We invite papers on all aspects of modern musical culture which would sit meaningfully inside the rubric ‘Dreams of Germany’, for example:
- How does class function in relation to musical Germanness? Is the dream of a musical Germany a dream of Bürgerlichkeit? How do national feeling and Bürgerlichkeit interact with and inform each other? To what extent do dreams of German music change when conceptions of Bürgerlichkeit do (for instance in 1918, 1933, 1945 and 1968?)
- How, similarly, might Germany as a musical construct be inflected by gender? Where are women in the ‘Land of music’?
- To what extent to declarations of musical Germanness exclude or embrace registers other than ‘art’ or ‘E-Musik’ (operetta, Tanzmusik, jazz diasporic and otherwise, Rock ‘n Roll and specifically German forms like the Neue Deutsche Welle and Techno/House?)
- How did young people (for example the Jugendmusikbewegung, the generation of the ‘Stunde Null’ and the ‘1968ers’) imagine German music?
- More broadly: How did the upheavals of 1918, 1933, 1945 and 1968 and their attendant aesthetic echoes (modernism, expressionism, avant-gardes) inflect ideas of German national identity in music?
- How did emigrants and other outsiders from Edward Dannreuther to Theodor W Adorno to (the Austrian) Falco (‘Rock me Amadeus’) imagine German music and musical culture?
- How did music play into conceptions/dreams of the German colonial mission How did music, and inscriptions of Germanness in discourses about music play in specifically German colonial and post-colonial contexts (SW Africa, China)?
- How did the idea of Germany as a musical nation play in non-colonial contexts such as Britain, Japan, Latin America, the United States and Israel/Palestine? Did, for instance, musical emigrants in the early twentieth century United States or dream ‘their’ Germany in music?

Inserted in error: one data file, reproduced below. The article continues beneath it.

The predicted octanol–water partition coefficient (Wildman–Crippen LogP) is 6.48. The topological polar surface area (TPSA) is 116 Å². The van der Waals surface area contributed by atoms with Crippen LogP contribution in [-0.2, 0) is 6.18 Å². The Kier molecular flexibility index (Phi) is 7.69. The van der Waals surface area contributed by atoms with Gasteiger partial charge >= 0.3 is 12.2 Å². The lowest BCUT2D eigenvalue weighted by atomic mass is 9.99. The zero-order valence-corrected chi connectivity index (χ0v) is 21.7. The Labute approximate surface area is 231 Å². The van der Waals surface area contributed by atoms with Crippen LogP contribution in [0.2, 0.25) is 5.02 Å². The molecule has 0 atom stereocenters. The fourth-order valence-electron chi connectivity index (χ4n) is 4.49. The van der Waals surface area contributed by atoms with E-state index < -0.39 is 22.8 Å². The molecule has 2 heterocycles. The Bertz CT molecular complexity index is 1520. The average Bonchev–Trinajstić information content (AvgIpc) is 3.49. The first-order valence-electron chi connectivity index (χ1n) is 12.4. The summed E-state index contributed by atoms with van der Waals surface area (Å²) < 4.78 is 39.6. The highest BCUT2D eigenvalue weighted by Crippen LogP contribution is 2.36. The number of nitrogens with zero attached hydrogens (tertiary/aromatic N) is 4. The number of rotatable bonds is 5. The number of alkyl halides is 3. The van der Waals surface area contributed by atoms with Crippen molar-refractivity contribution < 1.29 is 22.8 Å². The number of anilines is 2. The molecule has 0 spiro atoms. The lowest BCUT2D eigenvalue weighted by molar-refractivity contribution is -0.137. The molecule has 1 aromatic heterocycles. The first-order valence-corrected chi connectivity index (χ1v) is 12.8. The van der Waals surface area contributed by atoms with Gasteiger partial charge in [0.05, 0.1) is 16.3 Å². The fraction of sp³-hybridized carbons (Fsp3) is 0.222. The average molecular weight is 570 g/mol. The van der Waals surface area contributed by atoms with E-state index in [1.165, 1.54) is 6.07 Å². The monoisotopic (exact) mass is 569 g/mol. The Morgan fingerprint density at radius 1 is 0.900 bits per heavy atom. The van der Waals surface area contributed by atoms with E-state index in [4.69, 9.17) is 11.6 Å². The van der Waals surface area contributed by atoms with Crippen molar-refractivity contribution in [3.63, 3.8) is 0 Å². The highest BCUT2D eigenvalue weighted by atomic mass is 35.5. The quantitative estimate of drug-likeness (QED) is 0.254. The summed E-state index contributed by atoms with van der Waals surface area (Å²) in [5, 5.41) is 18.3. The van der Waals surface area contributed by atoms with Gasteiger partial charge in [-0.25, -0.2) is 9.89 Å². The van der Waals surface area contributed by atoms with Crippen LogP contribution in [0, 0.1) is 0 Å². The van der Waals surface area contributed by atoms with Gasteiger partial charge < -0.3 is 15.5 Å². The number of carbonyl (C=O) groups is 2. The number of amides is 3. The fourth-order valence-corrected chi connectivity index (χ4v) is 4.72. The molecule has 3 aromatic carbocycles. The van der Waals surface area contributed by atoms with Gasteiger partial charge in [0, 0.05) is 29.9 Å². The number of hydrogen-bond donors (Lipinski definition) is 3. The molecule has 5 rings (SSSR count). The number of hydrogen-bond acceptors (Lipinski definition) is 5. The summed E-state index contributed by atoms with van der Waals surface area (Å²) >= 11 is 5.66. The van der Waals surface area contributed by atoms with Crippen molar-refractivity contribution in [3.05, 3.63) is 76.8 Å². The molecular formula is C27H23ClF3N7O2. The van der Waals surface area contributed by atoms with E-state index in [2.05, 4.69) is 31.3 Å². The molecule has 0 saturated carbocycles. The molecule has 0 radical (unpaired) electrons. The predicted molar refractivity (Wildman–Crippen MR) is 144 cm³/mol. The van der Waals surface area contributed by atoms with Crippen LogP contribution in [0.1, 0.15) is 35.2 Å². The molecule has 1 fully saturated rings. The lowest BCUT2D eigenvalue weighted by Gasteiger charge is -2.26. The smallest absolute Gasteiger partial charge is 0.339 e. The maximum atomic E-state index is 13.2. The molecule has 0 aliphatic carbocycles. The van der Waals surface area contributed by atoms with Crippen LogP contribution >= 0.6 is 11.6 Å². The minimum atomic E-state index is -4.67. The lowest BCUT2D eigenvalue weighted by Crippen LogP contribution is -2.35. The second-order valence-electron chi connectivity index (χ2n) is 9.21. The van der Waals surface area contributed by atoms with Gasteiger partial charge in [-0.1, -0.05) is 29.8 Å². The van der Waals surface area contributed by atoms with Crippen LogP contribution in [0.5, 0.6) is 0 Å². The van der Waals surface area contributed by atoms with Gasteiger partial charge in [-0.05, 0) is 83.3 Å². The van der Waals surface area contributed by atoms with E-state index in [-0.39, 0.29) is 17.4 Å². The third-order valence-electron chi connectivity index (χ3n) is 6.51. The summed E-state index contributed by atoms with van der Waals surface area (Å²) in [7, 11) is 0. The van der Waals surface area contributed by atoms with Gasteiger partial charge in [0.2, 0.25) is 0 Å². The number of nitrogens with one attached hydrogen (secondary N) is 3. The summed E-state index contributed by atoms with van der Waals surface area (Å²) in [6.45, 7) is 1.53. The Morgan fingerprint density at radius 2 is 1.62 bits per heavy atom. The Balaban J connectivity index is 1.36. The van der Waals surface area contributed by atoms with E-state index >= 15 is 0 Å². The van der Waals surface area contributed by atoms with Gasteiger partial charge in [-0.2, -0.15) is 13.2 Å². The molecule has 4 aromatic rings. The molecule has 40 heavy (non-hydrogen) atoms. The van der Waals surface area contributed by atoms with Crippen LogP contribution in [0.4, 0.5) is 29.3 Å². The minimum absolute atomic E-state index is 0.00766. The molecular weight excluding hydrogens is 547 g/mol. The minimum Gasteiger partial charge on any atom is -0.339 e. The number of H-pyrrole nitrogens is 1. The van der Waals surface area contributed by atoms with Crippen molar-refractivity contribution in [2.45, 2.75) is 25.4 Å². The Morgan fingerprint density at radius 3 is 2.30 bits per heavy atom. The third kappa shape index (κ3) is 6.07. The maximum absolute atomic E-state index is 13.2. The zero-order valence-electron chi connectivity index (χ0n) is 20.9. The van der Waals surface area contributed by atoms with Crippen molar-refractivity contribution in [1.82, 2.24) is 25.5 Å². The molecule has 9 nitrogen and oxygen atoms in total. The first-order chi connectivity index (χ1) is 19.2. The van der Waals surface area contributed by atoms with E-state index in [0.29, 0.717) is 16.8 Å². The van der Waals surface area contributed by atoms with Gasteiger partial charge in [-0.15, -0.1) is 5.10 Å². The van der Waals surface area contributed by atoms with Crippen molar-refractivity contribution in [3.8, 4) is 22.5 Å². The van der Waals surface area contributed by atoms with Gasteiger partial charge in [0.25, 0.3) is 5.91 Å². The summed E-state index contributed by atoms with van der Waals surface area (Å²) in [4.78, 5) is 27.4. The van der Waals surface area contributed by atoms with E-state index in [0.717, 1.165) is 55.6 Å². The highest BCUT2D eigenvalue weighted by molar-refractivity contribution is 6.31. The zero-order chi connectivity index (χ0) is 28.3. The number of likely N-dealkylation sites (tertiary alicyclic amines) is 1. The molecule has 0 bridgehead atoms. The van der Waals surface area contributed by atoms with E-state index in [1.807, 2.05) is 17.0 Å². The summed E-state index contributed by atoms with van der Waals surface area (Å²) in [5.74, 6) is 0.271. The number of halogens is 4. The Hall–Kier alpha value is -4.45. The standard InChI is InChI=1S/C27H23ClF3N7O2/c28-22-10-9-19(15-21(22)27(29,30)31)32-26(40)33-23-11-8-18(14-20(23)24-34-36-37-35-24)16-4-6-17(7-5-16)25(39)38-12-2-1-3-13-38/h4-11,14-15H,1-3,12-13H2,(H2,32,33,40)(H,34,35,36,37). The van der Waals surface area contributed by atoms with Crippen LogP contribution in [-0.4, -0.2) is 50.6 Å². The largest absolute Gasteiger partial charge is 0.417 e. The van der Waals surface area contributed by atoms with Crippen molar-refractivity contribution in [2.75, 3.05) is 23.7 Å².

- To what extent are signal developments in postwar German culture such as the Darmstadt School and the Historical Performance movement re-statements and/or challenges to German national feeling in music?
- To what extent were cultural politics post-1989 inflected by ideas of a specifically German national musical identity (multiculturalism, Leitkultur debate etc)
For further details or queries please contact Neil Gregor or Tom Irvine at dreamsofgermany(ghi)gmail.com
Closing Deadline for Proposals: 30th April 2014.
Call for papers (PDF file)
Friedrich Max Müller and the Role of Philology in Victorian Thought
Date: 16-18 April 2015
Convenors: John R. Davis (Kingston University), Angus Nicholls (Queen Mary University of London)
Venue: German Historical Institute London
Closing date: 31 March 2014
Friedrich Max Müller (1823-1900) was one of the most well known academics in Victorian Britain. His popular writings enjoyed a wide readership and acclaim. His public lectures were sell-out events. He was a prominent figure in the popularisation of evolutionary thinking before Darwin. His theories regarding the origins and development of language served to create a public fascination with the past, with legend and with myth. His public role in the contexts of imperialism and British understanding of the cultures of the Indian subcontinent brought him notoriety. Good-looking, witty and gifted, Max Müller was, for many outside academe, the embodiment of the German Professor and a forerunner of today’s media-savvy academic.